Use intellectual property to secure debt and equity-based funding

Cars, phones, watches.

It is easy to put a value on physical objects when we can see their differences and compare their quality. But what about the intangible assets that make up the designs of every car, the brands on the back of watches, or the patents that fuel the smartphone wars?

The abstract nature of intellectual property (IP) presents a double challenge: It can be demanding to protect and can be equally complex to express its value. This activity can present a significant obstacle for companies seeking to use patents in their fundraising efforts, especially since many companies rely on forward-thinking concepts aided by technology. .

Recent years have seen increased financial support for companies seeking debt and equity financing fueled by new ideas in startups and tech companies that are at the forefront. From 2011 to 2020, 58% of venture capital went to startups with patents or patent applications. Deal sizes for patent startups during this same period increased 40% to 60% over those of nonpatent startups. When considering valuations during the patent boom, patent firms raise capital at higher valuations than non-patent-seeking firms. Looking only at angel round deals, the average annual median is 93% larger.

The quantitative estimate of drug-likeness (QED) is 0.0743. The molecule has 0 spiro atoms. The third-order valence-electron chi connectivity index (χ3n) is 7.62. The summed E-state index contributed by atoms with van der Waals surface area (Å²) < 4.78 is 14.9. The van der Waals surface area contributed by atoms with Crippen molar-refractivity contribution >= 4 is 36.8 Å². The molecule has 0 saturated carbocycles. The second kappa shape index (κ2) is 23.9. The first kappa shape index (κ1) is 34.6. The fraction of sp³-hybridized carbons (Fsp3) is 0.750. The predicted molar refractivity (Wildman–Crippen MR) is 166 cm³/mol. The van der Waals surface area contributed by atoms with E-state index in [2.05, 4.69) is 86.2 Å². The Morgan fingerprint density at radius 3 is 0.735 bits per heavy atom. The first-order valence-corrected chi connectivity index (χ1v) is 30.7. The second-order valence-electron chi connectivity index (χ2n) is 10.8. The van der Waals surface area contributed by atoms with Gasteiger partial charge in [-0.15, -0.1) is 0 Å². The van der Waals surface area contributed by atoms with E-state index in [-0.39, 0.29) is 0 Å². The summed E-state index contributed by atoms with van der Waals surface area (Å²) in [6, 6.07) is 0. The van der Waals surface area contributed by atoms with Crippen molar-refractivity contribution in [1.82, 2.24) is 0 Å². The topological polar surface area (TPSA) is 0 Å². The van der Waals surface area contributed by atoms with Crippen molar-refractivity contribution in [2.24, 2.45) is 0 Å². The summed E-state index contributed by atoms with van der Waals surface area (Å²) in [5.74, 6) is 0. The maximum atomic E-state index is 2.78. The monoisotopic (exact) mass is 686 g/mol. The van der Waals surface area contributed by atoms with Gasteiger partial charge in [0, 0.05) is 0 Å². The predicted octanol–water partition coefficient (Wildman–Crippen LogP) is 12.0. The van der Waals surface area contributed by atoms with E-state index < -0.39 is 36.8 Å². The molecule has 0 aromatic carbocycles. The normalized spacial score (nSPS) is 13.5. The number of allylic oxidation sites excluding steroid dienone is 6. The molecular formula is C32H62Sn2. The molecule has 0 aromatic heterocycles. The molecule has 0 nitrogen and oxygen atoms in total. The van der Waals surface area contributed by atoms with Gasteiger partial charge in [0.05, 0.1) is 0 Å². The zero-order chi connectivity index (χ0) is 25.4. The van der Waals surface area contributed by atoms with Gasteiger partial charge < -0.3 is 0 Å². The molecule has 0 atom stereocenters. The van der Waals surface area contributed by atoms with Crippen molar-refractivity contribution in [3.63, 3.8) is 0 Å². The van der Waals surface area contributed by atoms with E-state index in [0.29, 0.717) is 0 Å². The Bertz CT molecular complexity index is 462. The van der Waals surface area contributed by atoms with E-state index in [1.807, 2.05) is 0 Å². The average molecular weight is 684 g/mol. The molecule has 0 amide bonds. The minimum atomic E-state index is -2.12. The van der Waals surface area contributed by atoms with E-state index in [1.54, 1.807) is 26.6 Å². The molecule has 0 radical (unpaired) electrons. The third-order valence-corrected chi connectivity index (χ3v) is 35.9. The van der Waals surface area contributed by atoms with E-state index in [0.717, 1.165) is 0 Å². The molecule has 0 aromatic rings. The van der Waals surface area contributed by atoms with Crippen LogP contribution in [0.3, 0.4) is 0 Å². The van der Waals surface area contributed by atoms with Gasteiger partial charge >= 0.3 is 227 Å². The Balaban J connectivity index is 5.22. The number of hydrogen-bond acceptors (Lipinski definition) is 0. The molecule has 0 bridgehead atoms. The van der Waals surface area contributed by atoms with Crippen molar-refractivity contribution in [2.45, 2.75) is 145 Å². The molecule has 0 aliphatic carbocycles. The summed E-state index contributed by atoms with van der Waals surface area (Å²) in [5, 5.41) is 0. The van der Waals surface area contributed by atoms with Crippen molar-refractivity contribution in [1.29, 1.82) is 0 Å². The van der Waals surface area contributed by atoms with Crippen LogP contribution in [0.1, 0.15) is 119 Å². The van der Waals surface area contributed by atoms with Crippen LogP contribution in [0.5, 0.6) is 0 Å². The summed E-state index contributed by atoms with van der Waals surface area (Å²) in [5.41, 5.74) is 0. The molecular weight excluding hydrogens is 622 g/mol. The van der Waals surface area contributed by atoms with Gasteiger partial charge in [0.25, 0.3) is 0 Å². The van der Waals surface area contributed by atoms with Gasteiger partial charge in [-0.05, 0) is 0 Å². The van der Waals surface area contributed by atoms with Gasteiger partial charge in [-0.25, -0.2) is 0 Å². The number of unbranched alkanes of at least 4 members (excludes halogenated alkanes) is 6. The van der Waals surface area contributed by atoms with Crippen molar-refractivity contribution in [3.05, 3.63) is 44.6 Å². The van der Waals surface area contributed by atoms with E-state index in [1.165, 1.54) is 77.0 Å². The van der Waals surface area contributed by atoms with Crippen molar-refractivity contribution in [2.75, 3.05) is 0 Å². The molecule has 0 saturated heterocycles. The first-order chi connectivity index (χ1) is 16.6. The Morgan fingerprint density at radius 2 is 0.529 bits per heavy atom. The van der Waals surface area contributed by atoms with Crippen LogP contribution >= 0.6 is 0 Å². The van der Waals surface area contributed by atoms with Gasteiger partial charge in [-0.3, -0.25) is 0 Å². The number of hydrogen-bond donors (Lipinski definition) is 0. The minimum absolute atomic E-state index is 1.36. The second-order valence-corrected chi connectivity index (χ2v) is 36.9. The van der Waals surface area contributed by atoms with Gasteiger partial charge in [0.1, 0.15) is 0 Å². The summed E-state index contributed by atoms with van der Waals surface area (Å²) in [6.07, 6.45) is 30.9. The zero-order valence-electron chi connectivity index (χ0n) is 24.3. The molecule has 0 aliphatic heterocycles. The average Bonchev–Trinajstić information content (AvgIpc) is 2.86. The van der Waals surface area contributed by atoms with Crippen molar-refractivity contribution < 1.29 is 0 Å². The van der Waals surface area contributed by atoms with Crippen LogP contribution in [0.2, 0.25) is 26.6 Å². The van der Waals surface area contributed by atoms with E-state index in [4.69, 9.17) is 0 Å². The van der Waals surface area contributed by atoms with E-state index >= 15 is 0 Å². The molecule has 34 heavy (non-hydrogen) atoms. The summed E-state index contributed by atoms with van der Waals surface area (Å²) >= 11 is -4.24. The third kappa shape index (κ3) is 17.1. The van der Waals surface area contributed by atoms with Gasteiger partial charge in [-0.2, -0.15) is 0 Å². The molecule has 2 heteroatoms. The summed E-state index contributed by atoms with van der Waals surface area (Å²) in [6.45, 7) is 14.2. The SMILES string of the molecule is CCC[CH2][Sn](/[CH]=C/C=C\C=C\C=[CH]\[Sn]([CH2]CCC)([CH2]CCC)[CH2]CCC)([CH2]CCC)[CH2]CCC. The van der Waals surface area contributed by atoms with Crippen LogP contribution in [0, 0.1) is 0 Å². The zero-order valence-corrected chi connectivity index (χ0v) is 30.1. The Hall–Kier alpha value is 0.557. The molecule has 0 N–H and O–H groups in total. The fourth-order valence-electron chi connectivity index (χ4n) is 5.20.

From human resources to car wash companies, technology is now so pervasive that putting a value on intangible assets seems out of reach. However, AI and other emerging technologies are adding gray areas to the world of patent financing, asking investors to reopen their minds and wallets.

Determining the value of the patent

When a company intends to use patents as collateral for debt, it is common practice to refer to the annual reports published by the Richardson Oliver Law Group. Richardson Oliver helps companies make IP decisions and provides average values ​​for a patent or patent family in the brokered market.

The abstract nature of intellectual property presents a double challenge: It can be difficult to protect and it can be difficult to convey its value.

Alternatively, if the goal is to sell a company to private equity, companies can use the fair market value method, which is also called relief from royalty. The relief-from-royalty number is based on a company’s patent portfolio and details the amount of money a company does not have to pay in patent royalties.

Another option is for companies to collaborate with reputable patent valuation firms when evaluating the data integrity of their patents. This option is especially true for companies in emerging fields that require more information or historical standards.

When choosing a patent valuation company, the quality of the data that the company can provide should be emphasized. Ideally, companies should look for companies that rely on publicly accessible data from legal proceedings or publicly available patent transactions. This data should be used to establish a reliable valuation of the patent portfolio tailored to the specific purpose at hand. Companies should exercise caution when encountering patent valuation groups that present overly optimistic valuations without a clear foundation in data.

Leave a comment